Abstract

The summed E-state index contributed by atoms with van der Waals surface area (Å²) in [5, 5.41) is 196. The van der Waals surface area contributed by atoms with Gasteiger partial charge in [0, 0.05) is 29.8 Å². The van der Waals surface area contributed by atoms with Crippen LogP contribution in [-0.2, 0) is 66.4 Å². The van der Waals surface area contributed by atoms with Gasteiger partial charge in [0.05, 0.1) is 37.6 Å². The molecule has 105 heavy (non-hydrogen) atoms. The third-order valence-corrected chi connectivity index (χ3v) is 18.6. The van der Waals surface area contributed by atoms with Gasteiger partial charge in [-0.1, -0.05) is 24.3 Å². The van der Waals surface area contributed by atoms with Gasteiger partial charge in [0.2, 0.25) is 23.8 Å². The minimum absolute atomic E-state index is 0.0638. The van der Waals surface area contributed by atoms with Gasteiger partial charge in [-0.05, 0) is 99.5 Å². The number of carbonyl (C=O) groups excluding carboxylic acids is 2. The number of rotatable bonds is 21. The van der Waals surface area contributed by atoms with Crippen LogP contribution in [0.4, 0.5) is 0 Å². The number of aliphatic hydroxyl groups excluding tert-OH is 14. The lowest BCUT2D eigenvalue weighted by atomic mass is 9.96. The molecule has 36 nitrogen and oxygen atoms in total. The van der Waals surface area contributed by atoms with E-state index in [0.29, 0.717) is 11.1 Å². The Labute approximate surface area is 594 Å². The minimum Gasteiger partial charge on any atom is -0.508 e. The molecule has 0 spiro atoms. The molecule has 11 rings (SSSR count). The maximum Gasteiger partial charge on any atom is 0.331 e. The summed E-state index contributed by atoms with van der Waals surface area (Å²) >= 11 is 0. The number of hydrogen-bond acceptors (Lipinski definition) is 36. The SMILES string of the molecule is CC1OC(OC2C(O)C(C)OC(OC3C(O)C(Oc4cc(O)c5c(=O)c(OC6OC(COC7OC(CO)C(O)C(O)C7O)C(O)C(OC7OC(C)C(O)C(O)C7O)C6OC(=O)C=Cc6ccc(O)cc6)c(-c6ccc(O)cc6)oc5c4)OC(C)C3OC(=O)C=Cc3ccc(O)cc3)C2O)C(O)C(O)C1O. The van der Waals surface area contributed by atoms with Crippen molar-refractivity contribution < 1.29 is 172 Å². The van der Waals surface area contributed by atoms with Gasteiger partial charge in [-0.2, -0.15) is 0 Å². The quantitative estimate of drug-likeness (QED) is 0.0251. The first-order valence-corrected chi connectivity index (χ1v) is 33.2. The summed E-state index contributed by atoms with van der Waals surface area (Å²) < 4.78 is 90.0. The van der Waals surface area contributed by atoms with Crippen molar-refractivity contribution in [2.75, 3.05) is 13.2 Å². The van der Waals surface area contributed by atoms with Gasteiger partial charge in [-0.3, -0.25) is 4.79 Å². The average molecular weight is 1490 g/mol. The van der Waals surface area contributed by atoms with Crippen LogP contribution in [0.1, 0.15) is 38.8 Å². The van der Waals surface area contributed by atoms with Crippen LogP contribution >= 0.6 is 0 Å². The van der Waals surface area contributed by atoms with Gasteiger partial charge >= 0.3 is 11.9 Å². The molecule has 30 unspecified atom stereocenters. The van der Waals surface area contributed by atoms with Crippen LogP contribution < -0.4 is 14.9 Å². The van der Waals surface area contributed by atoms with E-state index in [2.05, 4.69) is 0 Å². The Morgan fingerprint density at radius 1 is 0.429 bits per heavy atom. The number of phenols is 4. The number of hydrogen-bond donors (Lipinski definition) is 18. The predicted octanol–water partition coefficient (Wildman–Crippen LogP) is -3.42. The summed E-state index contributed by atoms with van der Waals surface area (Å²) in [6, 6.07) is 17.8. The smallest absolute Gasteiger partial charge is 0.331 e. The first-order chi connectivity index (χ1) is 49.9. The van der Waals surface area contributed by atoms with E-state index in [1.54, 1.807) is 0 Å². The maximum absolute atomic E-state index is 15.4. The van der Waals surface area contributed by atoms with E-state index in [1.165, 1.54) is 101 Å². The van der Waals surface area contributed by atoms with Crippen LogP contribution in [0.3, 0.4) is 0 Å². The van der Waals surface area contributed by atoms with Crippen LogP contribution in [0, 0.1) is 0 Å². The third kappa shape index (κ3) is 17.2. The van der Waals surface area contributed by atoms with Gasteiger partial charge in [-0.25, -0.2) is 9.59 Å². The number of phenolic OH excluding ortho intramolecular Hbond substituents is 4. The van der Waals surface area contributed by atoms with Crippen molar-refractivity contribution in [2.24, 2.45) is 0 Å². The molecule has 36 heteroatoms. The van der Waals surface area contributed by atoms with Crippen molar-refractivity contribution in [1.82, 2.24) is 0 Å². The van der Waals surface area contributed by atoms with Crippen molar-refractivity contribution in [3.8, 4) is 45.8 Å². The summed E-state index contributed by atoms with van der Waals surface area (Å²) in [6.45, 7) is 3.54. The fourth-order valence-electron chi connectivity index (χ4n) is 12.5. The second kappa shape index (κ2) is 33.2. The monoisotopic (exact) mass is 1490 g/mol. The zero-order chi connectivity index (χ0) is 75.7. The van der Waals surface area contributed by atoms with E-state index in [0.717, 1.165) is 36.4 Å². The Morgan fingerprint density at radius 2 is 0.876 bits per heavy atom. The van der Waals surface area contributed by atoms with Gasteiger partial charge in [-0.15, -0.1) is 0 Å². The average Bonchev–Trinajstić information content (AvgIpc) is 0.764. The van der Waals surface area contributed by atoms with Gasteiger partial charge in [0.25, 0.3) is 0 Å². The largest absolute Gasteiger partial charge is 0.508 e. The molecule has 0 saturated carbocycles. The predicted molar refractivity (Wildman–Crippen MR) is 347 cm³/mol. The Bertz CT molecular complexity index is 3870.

This exhibition at the Science Museum, London, commemorates the hundredth anniversary of the birth of Alan Turing, mathematician, computer pioneer, philosopher and wartime code breaker at Bletchley Park. The review covers the six sections of the exhibition: “Computers before Computing”; “Alan Turing’s War”; “ACE—the Automatic Computing Engine”; “Can Machines Think?”; “A Matter of Life and Death”; and “Programming Computers Today.” The review provides the historical context of Turing’s seminal work in mathematical logic, computer science, computer design, artificial intelligence, and morphogenesis, and assesses the curatorial treatment. It also views the exhibition in the context of the museological trajectory of the Science Museum which suffered a series of devastating reorganizations that all but destroyed the curatorial knowledge base and marginalized curators into near-invisibility.

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